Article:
Squirrelwaffle malware has been found in existence since the mid of September 2021. This malware is designed to cause chain infections. The Rapid Response Team at Sophos has recently discovered that the Squirrelwaffle malware loader used ProxyLogon and ProxyShell exploits for targeting Microsoft Exchange Server.
After gaining access to the vulnerable server, the attackers used the email thread hijacking technique which involves inserting malicious replies into Employees’ existing email threads to distribute the Squirrelwaffle malware to both internal and external recipients.
When they monitored further, they found that the vulnerable server was not only used for malicious spam campaigns but also for a financial fraud attack by extracting information from a stolen email thread.
Squirrelwaffle is a type of malware loader distributed via spam campaigns as a malicious office document. This provides information about the victim’s environment and with a channel that can be used to deliver and infect with other malware.
When a victim opens the malicious office document and enables macros, it downloads a VB script and executes Cobalt Strike Beacons which give control over the victim’s machine.
Usually, the Squirrelwaffle attack is ended when the defenders detect and remediate by providing patches to the vulnerable servers. But in the recent set of events, such remediation measures wouldn’t have stopped the financial fraud attack as they have already exported an email thread about customer payment from the victim’s exchange server. Hence it is recommended to investigate further for other impacts.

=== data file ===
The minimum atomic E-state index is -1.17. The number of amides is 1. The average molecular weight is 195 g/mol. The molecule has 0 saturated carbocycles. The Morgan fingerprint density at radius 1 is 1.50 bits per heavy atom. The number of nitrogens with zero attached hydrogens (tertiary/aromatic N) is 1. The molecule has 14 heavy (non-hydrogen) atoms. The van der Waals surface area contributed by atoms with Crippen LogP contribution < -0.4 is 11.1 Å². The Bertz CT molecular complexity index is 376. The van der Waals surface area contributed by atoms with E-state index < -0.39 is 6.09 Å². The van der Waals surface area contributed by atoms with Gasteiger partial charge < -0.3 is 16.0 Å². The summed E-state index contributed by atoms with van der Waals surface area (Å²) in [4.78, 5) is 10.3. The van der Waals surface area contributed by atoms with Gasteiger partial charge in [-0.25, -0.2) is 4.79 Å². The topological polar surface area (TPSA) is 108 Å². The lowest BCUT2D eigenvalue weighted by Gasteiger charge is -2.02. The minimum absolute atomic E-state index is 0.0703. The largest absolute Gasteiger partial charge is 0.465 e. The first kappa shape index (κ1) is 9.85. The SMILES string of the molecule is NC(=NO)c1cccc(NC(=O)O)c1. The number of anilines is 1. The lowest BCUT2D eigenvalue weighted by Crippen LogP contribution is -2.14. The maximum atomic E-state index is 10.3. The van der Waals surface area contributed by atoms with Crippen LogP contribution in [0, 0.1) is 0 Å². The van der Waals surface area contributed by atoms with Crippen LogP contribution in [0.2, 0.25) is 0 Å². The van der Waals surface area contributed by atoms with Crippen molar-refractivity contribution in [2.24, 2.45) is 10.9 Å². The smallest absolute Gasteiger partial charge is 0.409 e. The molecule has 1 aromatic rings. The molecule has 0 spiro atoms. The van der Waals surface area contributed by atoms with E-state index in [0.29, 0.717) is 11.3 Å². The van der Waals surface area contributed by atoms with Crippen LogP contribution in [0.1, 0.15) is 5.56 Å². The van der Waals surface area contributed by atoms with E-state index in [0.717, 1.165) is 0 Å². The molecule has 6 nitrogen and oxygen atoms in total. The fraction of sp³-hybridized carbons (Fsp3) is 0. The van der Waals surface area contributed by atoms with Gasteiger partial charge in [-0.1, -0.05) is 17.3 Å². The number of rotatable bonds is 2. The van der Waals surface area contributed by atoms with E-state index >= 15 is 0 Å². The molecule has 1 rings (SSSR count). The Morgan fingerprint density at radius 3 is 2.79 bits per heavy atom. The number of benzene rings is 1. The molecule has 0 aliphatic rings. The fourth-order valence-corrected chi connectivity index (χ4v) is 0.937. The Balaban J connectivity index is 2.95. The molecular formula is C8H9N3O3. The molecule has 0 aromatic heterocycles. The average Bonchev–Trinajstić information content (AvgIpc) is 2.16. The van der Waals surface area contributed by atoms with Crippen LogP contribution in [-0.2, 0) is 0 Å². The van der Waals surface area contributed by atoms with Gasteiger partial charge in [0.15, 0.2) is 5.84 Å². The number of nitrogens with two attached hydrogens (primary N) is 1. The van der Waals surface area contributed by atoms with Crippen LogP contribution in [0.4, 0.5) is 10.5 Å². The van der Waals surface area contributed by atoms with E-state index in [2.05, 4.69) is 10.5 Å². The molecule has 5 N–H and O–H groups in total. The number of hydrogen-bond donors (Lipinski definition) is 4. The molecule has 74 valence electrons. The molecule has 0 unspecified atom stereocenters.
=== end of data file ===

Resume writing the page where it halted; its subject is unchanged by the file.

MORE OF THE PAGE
Typo-squatted domains were registered and used by the attackers for email thread replies.
The registered domain appears similar to the original victim’s domain but with a small typo that is often not noticed by the victims. Once they convince the victims, they use these email threads to redirect the payments.
To provide additional legitimacy to the victims, they used additional email addresses from the typo-squatted domain and added them in CC of the reply emails. Just like every other phishing campaign, these attackers also provide a sense of urgency to the victims.
It is advised to keep the Microsoft Exchange Servers updated and patched to prevent any type of compromise. Industry-recognized prevention methods such as SPF records, DKIM, and DMARC records must be standard to stop phishing campaigns. It is also necessary to provide knowledge to all the employees about Phishing attempts.